'MindWalk' plods awkwardly through philosophies of physics and the universe


November 13, 1991|By Stephen Hunter | Stephen Hunter,Sun Film Critic

Finally, a movie that has the guts to rip the veil of evil off the magotty, flaccid, putrid underbelly of . . . Cartesian mechanics!

I like a movie that takes a tough stand on 16th century French philosophy and isn't afraid to call Rene Descartes a quark! Derived from a New Age bible, "The Turning Point" by Fritjof Capra, "MindWalk," opening today at the Senator, makes a lame stab at "dramatizing" some recondite perceptual conflicts. But it's not a movie, it's a session of hectoring: It ends up, predictably, like a guru with bad breath who also spits when he talks and will not get out of your face.

Now with, say, Cher, Pee-wee Herman and Wings Hauser, such an enterprise might survive for a bit on the simple thrust of its outlandish folly, but with three hand-wringingly earnest types such as Sam Waterston, John Heard and Liv Ullmann, who looks these days as if she's just stepped out of the Black Forest after a tangy repast of Hansel-und-Gretl stew, the thing knocks you comatose before the second reel.

The crackpot plot has Waterston as a Democratic senator who has just failed in his bid for the White House, possibly because he looks too much like Abe Lincoln; depressed, he journeys to France to visit an old college friend, writer Heard. The two of them swiftly depart for the fabled gables of Mont St. Michel, where they encounter smug know-it-all Ullmann who proceeds to crush them into curdled acquiescence with a verbal blitzkrieg derived, in great glistening undigestible gobbits, from the "Turning Point" ur-text.

To call the film "dramatic" is to lie: Drama implies conflict and there's no conflict at all in "MindWalk." The fatuous Waterston throws a few sissy jabs at the body-punching Ullmann before, by minute 13 of the film's 120 minutes, he yields entirely. It's not a mindwalk, it's a cakewalk.

The crux of the argument -- the crux of the "position," that is, since the opposing ideas are never given any except the most sophistic expression -- is that in choosing the machine as the metaphor for the universe, that mad fool Descartes committed Perceptual Error No. 1, and doomed us to our current mess. If we see the universe as a machine, we will believe that parts may be replaced or repaired, but that the whole thing will keep chugging away.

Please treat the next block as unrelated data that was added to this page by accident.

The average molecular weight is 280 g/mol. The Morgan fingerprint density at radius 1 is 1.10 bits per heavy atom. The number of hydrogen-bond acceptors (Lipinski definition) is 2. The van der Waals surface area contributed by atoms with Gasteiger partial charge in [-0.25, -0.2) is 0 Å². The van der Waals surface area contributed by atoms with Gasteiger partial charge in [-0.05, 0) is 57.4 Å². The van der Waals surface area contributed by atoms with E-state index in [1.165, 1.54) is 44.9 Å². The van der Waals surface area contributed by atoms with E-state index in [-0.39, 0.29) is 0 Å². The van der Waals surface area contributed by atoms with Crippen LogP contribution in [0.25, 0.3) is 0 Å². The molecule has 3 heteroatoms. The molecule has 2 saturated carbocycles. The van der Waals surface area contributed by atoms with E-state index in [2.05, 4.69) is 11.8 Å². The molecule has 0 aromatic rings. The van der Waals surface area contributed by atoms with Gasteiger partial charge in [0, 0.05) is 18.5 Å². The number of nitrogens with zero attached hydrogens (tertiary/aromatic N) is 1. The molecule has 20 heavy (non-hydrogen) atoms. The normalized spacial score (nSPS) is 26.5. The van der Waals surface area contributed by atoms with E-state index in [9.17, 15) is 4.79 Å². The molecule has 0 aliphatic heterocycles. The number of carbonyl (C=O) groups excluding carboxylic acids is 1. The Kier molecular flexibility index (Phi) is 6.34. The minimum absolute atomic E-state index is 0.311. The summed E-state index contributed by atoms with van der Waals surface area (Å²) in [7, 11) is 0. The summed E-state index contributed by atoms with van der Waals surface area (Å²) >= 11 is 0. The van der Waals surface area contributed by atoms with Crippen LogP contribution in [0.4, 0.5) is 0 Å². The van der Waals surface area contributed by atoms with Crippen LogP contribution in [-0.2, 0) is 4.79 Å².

The movie instead insists on a holistic approach to the phenomenon of the universe, a metaphor derived from subatomic particle physics, where the tiny flecks of matter are known to act in a somewhat quizzical manner. Yes, it's another subatomic particle physics movie!

From this, the argument leaps to an endorsement of systems theory, by which all things under the sun are united in a skein of matter and logic: A rat is a pig is dog is a boy is a new age physicist. The next jump, to a conspiracy theory of reality that links red meat, rain-forest depletion, health costs, ozone catastrophe, military spending in a single dark network, is obvious and easy.

But of course its exponent Ullmann lapses into ingenuoudisengagement when she's gently queried as to how to engineer a comprehensive corrective, short of declaring world dictatorship and handing the reins of power over to Jerry Brown, with authority to execute any recalcitrant non-recyclers. Fleeing from the political ramifications of her position, she says that her job isn't to make policy -- it's to hide in France in a medieval theme park and pick on strange Americans.

If you ask me, the whole movie is a case of putting Descartebefore the horses asses.


Starring Sam Waterston, John Heard and Liv Ullmann.

Directed by Bernt Capra.

Released by Triton.

Rated PG.


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C91 "Curly Sue" Warner Bros. $5.0 million $17.2 million 3

2 "People Under the Stairs" Universal $4.4 million $11.4 million 2

3 "Billy Bathgate" Touchstone $3.7 million $9.2 million 2

4 "All I Want for Christmas" Paramount $3.6 million $3.6 million 1

5 "Little Man Tate" Orion $3.1 million $14.2 million 5

6 "Highlander 2" Interstar $2.8 million $9.0 million 2

7 "Other People's Money" Warner Bros. $2.6 million $18.5 million 4

8 "Strictly Business" Warner Bros. $2.5 million $2.5 million 1

9 "House Party 2" New Line $2.1 million $14.7 million 3

10 "Frankie and Johnny" Paramount $1.7 million $18.1 million 5

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